The Essence of a Heart
Ask folks with grey in their hair, and most will tell you learning lessons in this journey of life is why we are here in this world. Positive, harmful, or in between, we learn that lesson and then move on to the next one. But, if we fail to realize, it somehow returns like a 2×4 to the head, to show us again, and again, until we get it. “Live and learn,” as the cliche goes.
Now qualifying with greying hair, I have learned the essence of the
human heart is defined by three things:
How you treat children.
How you treat the elderly and impaired.
How you treat animals, especially DOGS.
I have found many friend’s here in the Outer Banks who qualify.
The human I have met for this article, Thomas Nycz, is a veteran and now a disabled fireman. He and his wife, Kim, have four children and reside in Wanchese. Tom has taught me that “dogs are God’s way of proving that He didn’t want us to walk alone.”
Initially, Tom and wife Kim adopted a smaller black labrador mix puppy from the Outer Banks Shelter to help one of their children who suffered night terrors. Thunder was up to the task, and his unconditional love for that child brought security, peace, and rest, not only to that child but also to the entire family. Thunder filled the hearts of his family with his unique spirit. Tom, being disabled, found a loving shadow in Thunder as he went about his daily endeavors. The bonds were tight.
Thunder’s strength and love for his family came to a crisis last December, though. A hit-and-run driver ran over Thunder and dragged him down the street under the car. It never stopped. It just kept on driving. Though badly injured in his hind legs, Thunder still managed to drag himself home, where he collapsed on the porch. His family rushed him to Roanoke Island Animal Clinic in Manteo. In 2021, Thunder was an “older dog.” Because of that, his veterinarian, Dr. Mary Burkhart, hesitated to treat Thunder’s severe multiple injuries, which would include amputation of one hind leg and a hip replacement on the other.
Like most of us, Tom and Kim Nycz are not rich people in monetary terms. Even with financial adjustments from the veterinary clinic, Thunder’s initial bill wiped out their savings. They were facing another several thousand of dollars in upcoming bills for his surgeries and care.
They were in the middle of a crossroads; humanely let Thunder go or go out on a limb with Thunder and save him for a longer life. Their response was automatic…Thunder was family. Thunder’s loving heart and spirit had always been there for them, and they refused to desert him in his time of need. It was time to call in more help.
The Coastal Humane Society is a charitable service organization that works locally to help the people of the Outer Banks in times of financial stress caring for their pets. Their objective is to help pet parents provide for their pets when needed, so no one is forced to give up or compromise their pet’s care due to financial hardship. As a result, the human-animal bond stays strong and vibrant, the pets are healthier, and the love is shared. Operating on this simple premise, the Coastal Humane Society has helped over 9,200 Outer Banks pets and their families since its formation in 1997. Non-profit, the Coastal Humane Society exists on donations and volunteers. (More information on how you can help at the end of this article.)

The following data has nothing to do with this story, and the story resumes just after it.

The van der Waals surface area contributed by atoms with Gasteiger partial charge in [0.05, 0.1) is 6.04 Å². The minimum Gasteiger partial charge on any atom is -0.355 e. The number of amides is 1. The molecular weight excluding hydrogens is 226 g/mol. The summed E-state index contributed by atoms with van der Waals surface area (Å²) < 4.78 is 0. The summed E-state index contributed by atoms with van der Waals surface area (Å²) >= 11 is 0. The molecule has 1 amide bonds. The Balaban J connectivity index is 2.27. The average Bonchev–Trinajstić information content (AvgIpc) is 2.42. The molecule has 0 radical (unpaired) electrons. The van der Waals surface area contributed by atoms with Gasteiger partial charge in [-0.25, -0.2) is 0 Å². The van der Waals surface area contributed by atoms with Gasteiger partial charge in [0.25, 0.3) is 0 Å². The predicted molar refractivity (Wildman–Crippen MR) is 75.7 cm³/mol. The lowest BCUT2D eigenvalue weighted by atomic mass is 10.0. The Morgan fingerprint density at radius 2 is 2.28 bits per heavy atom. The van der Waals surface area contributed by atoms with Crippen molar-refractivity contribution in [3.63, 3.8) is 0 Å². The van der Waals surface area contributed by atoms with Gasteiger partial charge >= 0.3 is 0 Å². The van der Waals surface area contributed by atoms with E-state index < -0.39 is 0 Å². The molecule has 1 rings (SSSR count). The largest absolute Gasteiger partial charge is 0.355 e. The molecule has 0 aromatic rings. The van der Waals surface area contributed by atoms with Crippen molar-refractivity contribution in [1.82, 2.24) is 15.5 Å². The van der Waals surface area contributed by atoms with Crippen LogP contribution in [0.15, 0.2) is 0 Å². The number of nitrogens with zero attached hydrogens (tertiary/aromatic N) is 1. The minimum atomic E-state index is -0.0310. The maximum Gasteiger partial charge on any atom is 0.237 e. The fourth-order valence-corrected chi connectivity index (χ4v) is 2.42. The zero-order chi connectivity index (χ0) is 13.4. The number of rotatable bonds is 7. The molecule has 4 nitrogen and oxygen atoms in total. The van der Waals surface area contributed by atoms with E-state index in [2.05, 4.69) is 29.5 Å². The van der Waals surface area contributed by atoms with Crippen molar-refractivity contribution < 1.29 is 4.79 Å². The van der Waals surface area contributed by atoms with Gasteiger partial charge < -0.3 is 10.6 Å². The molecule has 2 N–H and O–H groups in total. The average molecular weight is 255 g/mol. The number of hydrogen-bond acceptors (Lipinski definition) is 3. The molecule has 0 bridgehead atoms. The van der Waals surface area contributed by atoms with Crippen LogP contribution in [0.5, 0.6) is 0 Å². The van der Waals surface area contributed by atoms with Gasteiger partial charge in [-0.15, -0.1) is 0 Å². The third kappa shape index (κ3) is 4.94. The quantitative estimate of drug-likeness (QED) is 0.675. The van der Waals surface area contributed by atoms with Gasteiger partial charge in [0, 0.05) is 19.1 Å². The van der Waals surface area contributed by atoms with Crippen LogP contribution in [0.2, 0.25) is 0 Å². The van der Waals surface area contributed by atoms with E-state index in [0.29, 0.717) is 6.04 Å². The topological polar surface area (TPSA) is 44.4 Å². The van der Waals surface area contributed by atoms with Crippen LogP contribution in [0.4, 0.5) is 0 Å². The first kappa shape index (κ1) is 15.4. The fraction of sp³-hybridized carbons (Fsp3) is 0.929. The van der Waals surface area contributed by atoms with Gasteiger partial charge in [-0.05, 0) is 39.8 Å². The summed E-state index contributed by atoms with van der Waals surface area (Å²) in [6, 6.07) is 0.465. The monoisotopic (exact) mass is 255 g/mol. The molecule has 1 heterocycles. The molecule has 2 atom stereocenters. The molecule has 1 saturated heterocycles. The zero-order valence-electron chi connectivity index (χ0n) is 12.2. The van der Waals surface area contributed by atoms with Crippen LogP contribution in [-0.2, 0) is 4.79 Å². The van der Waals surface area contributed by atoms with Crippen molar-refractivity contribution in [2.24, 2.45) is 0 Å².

Thunder Nycz and his family found a perfect partner in the Coastal Humane Society. The Society’s volunteers stepped up with knowledge and guidance for the family in creating and operating social media options to help find the funds needed for Thunder’s medical bills. Coastal Humane Society’s Main Point of Contact, Patti Bourexis, was inspired by how the entire Nycz Family followed the instructions and tasks assigned to create a positive future of health for Thunder. They also met and exceeded every benchmark of therapy and recovery set for Thunder by Dr. Burkhart. Tom Nycz could tell Thunder’s willing heart and spirit was soaring as he accomplished what they requested of him.
If you’d like to know more about the
Coastal Humane Society:
Main Contact: Patti Bourexis
Phone: 252- 261-7417
Kill Devil Hills, NC 27948
Also, on FaceBook.
Donations and volunteers are always appreciated!
In January 2022, Thunder had his left hind leg amputated and a new hip joint installed in the other leg. But, with his family’s help, he’s busy learning to navigate his world as a 3-legged dog. Tom and Kim Nycz successfully raised the needed funds for Thunder’s medical expenses through the kind donations of folks like us on FaceBook and GoFundMe.
To a dog, his human is his world. He demonstrates his gratitude with the uncompromising love of a wagging tail, happy hugs and kisses, and his head thrown back in his howling song; he will always be there for you—life and love, together as one, the true essence of a heart.
Rebecca is a recent Iowa transplant to the Outer Banks and spends her days enjoying the beach and seafood, and her nights contemplating the sea and the stars. It has been her long-held dream to be a writer.